22. Mary – Ah, that’s a shame, so much of our past has gotten away from us

    Colleen – weren’t ViewMasters fun! I remember me and my sister spending hours with that toy. And when the projector version came out we thought it was REALLY cool

  23. Hi Winnie, great post. Hubby’s grandparents had a stereoscope…wonder who ended up with it. Our kids definitely had Viewmasters. We’d get the slideshow of every place we vacationed as a souvenir. Hmmm. wonder where THAT is LOL.
    oxoxoxoxox

  24. i did have a stereopticon though i had no idea that’s what it was called
    it was very cool
    today kids just have their own cameras….on their phones

    very educational post!

  25. Tanya – ViewMasters were originally developed by a postcard company as a supplement or replacement for postcards so your collecting slides of places you visited falls right in with that

    Tabitha – how cool that you actually own one!

  26. Hi, Winnie. It was fun to have a viewmaster when I was a kid. We even had a little projector that you slid strips of pictures through and they projected on the wall.

    I have seen and used an old stereopticon. My dad’s cousin Beverly had one and we found it when cleaning out her attic. It looked like a combination of a wooden viewmaster and picture #3 in your post. The postcard-type slides were of someone’s trip to New York City in the early 1900s. There were maybe 10 postcard prints or so.

    Isn’t amazing that today a person can take a picture with their phone?! Technology can be amazing.

  27. Winnie, now I know what those cards with double pictures on them are! I got a stack when my grandmother passed and didn’t know what they were. Now I have to find an old stereoscope to view them through.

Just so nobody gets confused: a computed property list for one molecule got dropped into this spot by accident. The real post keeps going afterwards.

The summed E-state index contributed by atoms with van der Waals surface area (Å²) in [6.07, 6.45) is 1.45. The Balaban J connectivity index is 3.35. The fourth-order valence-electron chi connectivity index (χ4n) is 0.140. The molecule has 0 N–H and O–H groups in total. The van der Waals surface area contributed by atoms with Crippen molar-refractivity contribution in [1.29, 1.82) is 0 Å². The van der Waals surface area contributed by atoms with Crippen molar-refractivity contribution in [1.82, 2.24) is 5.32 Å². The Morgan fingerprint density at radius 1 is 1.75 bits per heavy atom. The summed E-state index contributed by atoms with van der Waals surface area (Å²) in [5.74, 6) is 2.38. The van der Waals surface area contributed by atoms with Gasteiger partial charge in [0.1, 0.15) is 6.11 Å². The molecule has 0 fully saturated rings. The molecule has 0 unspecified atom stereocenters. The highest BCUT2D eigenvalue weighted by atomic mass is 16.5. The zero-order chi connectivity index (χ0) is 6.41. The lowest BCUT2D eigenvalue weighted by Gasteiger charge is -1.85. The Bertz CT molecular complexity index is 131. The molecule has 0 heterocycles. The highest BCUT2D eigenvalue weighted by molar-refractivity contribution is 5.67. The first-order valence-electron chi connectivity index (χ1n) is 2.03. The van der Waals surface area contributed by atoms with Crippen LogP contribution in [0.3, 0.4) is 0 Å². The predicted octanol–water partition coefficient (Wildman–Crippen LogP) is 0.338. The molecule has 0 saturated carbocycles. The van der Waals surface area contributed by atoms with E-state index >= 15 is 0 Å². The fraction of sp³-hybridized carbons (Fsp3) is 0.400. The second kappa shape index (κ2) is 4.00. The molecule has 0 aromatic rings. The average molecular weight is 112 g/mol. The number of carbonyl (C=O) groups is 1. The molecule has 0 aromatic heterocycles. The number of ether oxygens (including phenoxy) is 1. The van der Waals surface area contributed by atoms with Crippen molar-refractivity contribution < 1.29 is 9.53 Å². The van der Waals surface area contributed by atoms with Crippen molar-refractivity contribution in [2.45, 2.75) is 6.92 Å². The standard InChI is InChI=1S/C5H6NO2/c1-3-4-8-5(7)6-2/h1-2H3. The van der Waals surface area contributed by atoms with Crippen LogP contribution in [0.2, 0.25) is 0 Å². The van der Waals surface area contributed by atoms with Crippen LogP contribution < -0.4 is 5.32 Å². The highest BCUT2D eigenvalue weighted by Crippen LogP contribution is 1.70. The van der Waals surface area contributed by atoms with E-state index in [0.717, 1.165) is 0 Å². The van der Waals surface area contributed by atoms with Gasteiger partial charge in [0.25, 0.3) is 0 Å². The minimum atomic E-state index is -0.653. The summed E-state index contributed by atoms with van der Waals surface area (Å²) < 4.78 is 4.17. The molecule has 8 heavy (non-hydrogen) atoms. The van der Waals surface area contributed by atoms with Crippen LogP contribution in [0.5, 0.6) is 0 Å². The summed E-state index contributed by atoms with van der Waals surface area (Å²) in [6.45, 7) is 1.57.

28. Deb – Hi! Oh yes – the ViewMaster projectors were lots of fun. And how wonderful that you actually got hold of a real stereopticon!

    Tracy – So cool that you have a stack of the original slides. Good luck with finding a stereopticon viewer

  29. Tracy, how about going to an estate auction? I’m not sure if my sister has one or if we sold it in the auction we had of Beverly’s many things. Best of luck.

  30. Loved my viewmaster as a kid but also was fortunate to have parents who took us to antique stores. Often we would find the cards but not the viewer from way back. But still interesting.

    No need to enter me. I bought your book already and can vouch to all who entered about it! The winner will be very happy.

  31. Winnie, what an interesting post. It’s amazing how so many things that we think of as being “modern” aren’t modern in the least. I had almost forgotten about the view master. Wow, such wonderful memories. Thanks for jogging my memory!

  32. Oh my! What memories…I had a Viewmaster and loved it growing up. Thank you for the history…it was quite interesting. I would love to win a copy of your book too!

    Smiles & Blessings,
    Cindy W.

    countrybear52[at]yahoo[dot]com

  33. Phyliss – you’re quite welcome – thanks for dropping in to leave a comment!

    Cindy – seems like a lot of us had ViewMasters. No wonder they were rated among the top 50 toys of the 20th century!

  34. I’m late to the party as I was away for the long weekend, but I had to post. I first saw one last summer at Uniacke House here in Nova Scotia. They are SO cool. The house is gorgeous and quite opulent for this area and we had a peek through to see the 3D pictures. It was in the same room where the ladies would retire after dinner – along with a pianoforte and some lovely stuffed chairs….